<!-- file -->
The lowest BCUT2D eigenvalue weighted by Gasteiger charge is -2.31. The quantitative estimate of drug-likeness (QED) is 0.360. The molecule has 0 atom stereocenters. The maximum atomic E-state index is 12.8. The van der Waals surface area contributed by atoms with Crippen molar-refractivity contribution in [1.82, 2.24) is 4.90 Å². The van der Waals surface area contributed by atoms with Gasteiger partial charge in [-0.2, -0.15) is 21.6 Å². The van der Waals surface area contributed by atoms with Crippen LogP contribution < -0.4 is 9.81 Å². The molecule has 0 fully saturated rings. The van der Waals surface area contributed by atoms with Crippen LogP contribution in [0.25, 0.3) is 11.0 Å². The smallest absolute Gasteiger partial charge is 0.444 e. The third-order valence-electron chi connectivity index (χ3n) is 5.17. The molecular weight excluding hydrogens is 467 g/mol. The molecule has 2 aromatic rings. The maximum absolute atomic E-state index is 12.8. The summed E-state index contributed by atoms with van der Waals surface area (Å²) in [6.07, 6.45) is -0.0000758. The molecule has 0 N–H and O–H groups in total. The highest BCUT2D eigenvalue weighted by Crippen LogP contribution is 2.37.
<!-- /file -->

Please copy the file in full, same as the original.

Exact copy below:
The lowest BCUT2D eigenvalue weighted by Gasteiger charge is -2.31. The quantitative estimate of drug-likeness (QED) is 0.360. The molecule has 0 atom stereocenters. The maximum atomic E-state index is 12.8. The van der Waals surface area contributed by atoms with Crippen molar-refractivity contribution in [1.82, 2.24) is 4.90 Å². The van der Waals surface area contributed by atoms with Gasteiger partial charge in [-0.2, -0.15) is 21.6 Å². The van der Waals surface area contributed by atoms with Crippen LogP contribution < -0.4 is 9.81 Å². The molecule has 0 fully saturated rings. The van der Waals surface area contributed by atoms with Crippen LogP contribution in [0.25, 0.3) is 11.0 Å². The smallest absolute Gasteiger partial charge is 0.444 e. The third-order valence-electron chi connectivity index (χ3n) is 5.17. The molecular weight excluding hydrogens is 467 g/mol. The molecule has 2 aromatic rings. The maximum absolute atomic E-state index is 12.8. The summed E-state index contributed by atoms with van der Waals surface area (Å²) in [6.07, 6.45) is -0.0000758. The molecule has 0 N–H and O–H groups in total. The highest BCUT2D eigenvalue weighted by Crippen LogP contribution is 2.37.